How much do heirloom tomatoes sell for?

Heirloom tomatoes are currently selling for an average of $4 to $5 a pound. A growing area of just 600 square feet can produce up to a ton of harvested fruit, worth about $8,000 to $10,000 at current prices.

Why is heirloom tomato so expensive?

Heirloom tomatoes are expensive because they are not mass-produced. With fewer available (than hybrids), their price typically stays high. Heirlooms are not disease resistant, their vines produce less per acre than hybrid varieties, and they do not travel well.

What is the market price of tomatoes?

In 2017, the average price for fresh tomatoes was $37.30 per cwt for fresh tomatoes and $82.80 per cwt for processing tomatoes.

Are heirloom tomatoes profitable?

Once a shopper has tasted a heirloom tomato, they’re hooked. That’s why heirloom tomatoes can bring big profits to market growers – as much as $100 a plant – and repeat sales from customers who love the old-fashioned taste and flavor. Growing heirloom tomatoes can produce over $16 per square foot of garden space.

What is the most expensive tomato in the world?

These lovely little red ruby cherry tomatoes (tomate cerise) from my Place Monge market cost 9 EUROS!!!!! That’s about $12 give or take a dollar…. basically an arm and a leg and another arm thrown in for good measure.

Why do heirloom tomatoes taste so good?

Their new findings confirm what scientists have learned in recent years: a tomato’s flavor depends not only on the balance of sugars and acids within the fruit but also on subtle fragrant compounds—many of which are lacking in the modern supermarket tomato.

What is the price of tomatoes per pound?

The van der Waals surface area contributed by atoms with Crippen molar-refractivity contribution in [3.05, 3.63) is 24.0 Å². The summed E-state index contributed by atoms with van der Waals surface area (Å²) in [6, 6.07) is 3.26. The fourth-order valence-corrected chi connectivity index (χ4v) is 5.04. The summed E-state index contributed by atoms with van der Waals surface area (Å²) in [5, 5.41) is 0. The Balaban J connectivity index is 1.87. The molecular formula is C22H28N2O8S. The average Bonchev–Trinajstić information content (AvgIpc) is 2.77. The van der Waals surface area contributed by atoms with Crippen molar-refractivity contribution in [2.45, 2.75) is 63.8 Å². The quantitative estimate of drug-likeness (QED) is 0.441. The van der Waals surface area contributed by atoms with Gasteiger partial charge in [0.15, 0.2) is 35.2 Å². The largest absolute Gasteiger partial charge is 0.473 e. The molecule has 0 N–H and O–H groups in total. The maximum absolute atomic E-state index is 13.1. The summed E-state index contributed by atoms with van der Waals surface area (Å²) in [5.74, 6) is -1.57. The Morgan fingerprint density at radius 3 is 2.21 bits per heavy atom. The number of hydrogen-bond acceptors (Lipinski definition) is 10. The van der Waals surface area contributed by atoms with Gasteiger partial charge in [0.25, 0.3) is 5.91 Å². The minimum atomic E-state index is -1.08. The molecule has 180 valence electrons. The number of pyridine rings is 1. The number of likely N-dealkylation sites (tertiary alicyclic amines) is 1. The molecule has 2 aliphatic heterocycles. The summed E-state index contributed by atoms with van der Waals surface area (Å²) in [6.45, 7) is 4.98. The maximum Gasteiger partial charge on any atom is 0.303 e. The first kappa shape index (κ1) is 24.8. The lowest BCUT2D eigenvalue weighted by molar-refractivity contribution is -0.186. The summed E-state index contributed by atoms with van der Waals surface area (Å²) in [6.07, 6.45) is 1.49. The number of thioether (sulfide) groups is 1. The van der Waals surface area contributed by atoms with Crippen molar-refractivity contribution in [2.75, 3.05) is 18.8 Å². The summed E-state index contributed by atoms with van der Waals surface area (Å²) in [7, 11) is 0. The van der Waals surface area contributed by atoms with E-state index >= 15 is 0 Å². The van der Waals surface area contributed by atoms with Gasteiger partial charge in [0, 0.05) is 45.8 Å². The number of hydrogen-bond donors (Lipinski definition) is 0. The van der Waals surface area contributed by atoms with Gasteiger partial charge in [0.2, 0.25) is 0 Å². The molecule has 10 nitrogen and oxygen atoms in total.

1.91 U.S. dollars per pound
In 2021, the retail price of field-grown tomatoes in the United States was 1.91 U.S. dollars per pound, a slight increase from the previous year. The average price of tomatoes has fluctuated considerably over the past two and a half decades.

How much is the tomato industry worth in the US?

In 2015, the total values of fresh and processed tomatoes produced in the United States were $1.22 billion and $1.39 billion, respectively (USDA-AMS 2017).

Can you sell heirloom tomatoes?

One thing is certain: Heirloom tomatoes will command a higher price than conventional tomatoes. In fact, in some instances, you may not even be able to unload your conventional tomatoes, while still getting a good price for the heirlooms. Avoid the temptation to lower your prices to encourage sales.

How long does it take to grow heirloom tomatoes?

60 to 80 days
Like the many hybrids, heirlooms are fast-growing, but the plants need 60 to 80 days or more to produce ripe fruit. They are best planted in spring (after the threat of frost has passed) as transplanted seedlings or small plants bought from a garden center.

Are heirloom tomatoes always worth the price?

The answer was easy for me. Heirloom tomatoes are absolutely worth the price. The amazing and unique flavors that come from heirloom tomatoes are like no other tomatoes I eat during the other eleven months of the year. Now, with that said, do I buy them all the time? No. But, I will undoubtedly buy a few pounds every August.

Where can I buy heirloom tomatoes?

Big Beef: Traditional red tomato. All American Selections Winner,impressive yields,wonderful classic old time tomato flavor,good slicer.

  • Chef’s Choice: Orange tomato. Disease resistant,early maturing.
  • Jet Star: Medium red tomato.
  • Martha Washington: Large pink tomato with soft pink flesh.
  • How to pick the best heirloom tomatoes?

    Sweet Treats: gorgeous deep pink color when fully ripe,perfect balance of sweet and tart flavor

  • Blondköpfchen (Little Blonde Girl): an East German heirloom with a very sweet flavor
  • Currant: tiny,very sweet and juicy,bursting with flavor
  • Black Zebra: dark,dark red with green stripes,great flavor with a firm texture,easy to cut
  • Why do heirloom tomatoes taste better than regular tomatoes?

    – M-1 – White seeds (immature) that can be cut through when the tomato is sliced, no gel in the locule – M-2 – Tan seeds (mature), gel formation in at least two of the locules – M-3 – Seeds move to the side when the tomato is cut, all locules have gel, green internal color – M-4 – Red color in the gel and pericarp tissue